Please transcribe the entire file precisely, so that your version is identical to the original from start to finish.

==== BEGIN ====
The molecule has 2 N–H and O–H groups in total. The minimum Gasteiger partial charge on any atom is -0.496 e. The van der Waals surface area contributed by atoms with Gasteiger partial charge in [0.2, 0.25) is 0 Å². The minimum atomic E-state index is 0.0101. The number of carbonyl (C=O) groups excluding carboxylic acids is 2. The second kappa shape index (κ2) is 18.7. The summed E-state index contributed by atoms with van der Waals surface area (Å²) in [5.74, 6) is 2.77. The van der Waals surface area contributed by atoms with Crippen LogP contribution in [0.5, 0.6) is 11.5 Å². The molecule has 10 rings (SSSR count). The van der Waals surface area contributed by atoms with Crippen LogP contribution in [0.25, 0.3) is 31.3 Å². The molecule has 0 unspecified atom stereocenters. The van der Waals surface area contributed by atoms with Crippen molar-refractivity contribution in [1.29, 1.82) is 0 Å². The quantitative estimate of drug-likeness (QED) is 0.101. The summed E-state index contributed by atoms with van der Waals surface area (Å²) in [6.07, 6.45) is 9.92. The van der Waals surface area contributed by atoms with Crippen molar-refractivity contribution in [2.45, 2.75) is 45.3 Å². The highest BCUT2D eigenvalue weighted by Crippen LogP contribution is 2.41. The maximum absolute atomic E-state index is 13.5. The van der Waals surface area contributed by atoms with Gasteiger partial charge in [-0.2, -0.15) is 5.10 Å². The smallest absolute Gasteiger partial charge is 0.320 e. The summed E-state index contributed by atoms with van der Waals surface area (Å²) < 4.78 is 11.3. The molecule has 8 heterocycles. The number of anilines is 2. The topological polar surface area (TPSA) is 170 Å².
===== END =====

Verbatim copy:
The molecule has 2 N–H and O–H groups in total. The minimum Gasteiger partial charge on any atom is -0.496 e. The van der Waals surface area contributed by atoms with Gasteiger partial charge in [0.2, 0.25) is 0 Å². The minimum atomic E-state index is 0.0101. The number of carbonyl (C=O) groups excluding carboxylic acids is 2. The second kappa shape index (κ2) is 18.7. The summed E-state index contributed by atoms with van der Waals surface area (Å²) in [5.74, 6) is 2.77. The van der Waals surface area contributed by atoms with Crippen LogP contribution in [0.5, 0.6) is 11.5 Å². The molecule has 10 rings (SSSR count). The van der Waals surface area contributed by atoms with Crippen LogP contribution in [0.25, 0.3) is 31.3 Å². The molecule has 0 unspecified atom stereocenters. The van der Waals surface area contributed by atoms with Crippen molar-refractivity contribution in [1.29, 1.82) is 0 Å². The quantitative estimate of drug-likeness (QED) is 0.101. The summed E-state index contributed by atoms with van der Waals surface area (Å²) in [6.07, 6.45) is 9.92. The van der Waals surface area contributed by atoms with Crippen molar-refractivity contribution in [2.45, 2.75) is 45.3 Å². The highest BCUT2D eigenvalue weighted by Crippen LogP contribution is 2.41. The maximum absolute atomic E-state index is 13.5. The van der Waals surface area contributed by atoms with Gasteiger partial charge in [-0.2, -0.15) is 5.10 Å². The smallest absolute Gasteiger partial charge is 0.320 e. The summed E-state index contributed by atoms with van der Waals surface area (Å²) < 4.78 is 11.3. The molecule has 8 heterocycles. The number of anilines is 2. The topological polar surface area (TPSA) is 170 Å².